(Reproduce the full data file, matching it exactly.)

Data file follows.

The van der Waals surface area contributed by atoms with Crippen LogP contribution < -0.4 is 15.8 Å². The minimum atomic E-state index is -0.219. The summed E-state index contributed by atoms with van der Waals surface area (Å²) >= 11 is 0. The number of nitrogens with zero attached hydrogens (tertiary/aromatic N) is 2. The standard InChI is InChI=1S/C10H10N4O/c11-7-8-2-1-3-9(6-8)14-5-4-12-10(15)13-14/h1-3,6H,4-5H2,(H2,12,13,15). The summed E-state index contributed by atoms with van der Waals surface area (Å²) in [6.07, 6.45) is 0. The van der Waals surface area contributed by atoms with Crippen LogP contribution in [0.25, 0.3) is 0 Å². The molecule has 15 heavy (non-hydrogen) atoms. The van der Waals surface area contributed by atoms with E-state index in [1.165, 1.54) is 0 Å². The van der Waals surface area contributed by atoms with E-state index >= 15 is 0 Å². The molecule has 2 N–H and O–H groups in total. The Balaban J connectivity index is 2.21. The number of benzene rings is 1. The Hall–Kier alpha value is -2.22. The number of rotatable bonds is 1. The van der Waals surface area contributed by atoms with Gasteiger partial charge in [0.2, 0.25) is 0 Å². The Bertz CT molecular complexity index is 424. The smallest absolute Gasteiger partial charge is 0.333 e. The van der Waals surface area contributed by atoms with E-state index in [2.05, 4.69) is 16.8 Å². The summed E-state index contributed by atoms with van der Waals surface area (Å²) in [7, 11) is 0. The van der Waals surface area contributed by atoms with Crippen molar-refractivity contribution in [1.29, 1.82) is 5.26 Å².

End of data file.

The van der Waals surface area contributed by atoms with Crippen LogP contribution < -0.4 is 15.8 Å². The minimum atomic E-state index is -0.219. The summed E-state index contributed by atoms with van der Waals surface area (Å²) >= 11 is 0. The number of nitrogens with zero attached hydrogens (tertiary/aromatic N) is 2. The standard InChI is InChI=1S/C10H10N4O/c11-7-8-2-1-3-9(6-8)14-5-4-12-10(15)13-14/h1-3,6H,4-5H2,(H2,12,13,15). The summed E-state index contributed by atoms with van der Waals surface area (Å²) in [6.07, 6.45) is 0. The van der Waals surface area contributed by atoms with Crippen LogP contribution in [0.25, 0.3) is 0 Å². The molecule has 15 heavy (non-hydrogen) atoms. The van der Waals surface area contributed by atoms with E-state index in [1.165, 1.54) is 0 Å². The van der Waals surface area contributed by atoms with E-state index >= 15 is 0 Å². The molecule has 2 N–H and O–H groups in total. The Balaban J connectivity index is 2.21. The number of benzene rings is 1. The Hall–Kier alpha value is -2.22. The number of rotatable bonds is 1. The van der Waals surface area contributed by atoms with Gasteiger partial charge in [0.2, 0.25) is 0 Å². The Bertz CT molecular complexity index is 424. The smallest absolute Gasteiger partial charge is 0.333 e. The van der Waals surface area contributed by atoms with E-state index in [2.05, 4.69) is 16.8 Å². The summed E-state index contributed by atoms with van der Waals surface area (Å²) in [7, 11) is 0. The van der Waals surface area contributed by atoms with Crippen molar-refractivity contribution in [1.29, 1.82) is 5.26 Å².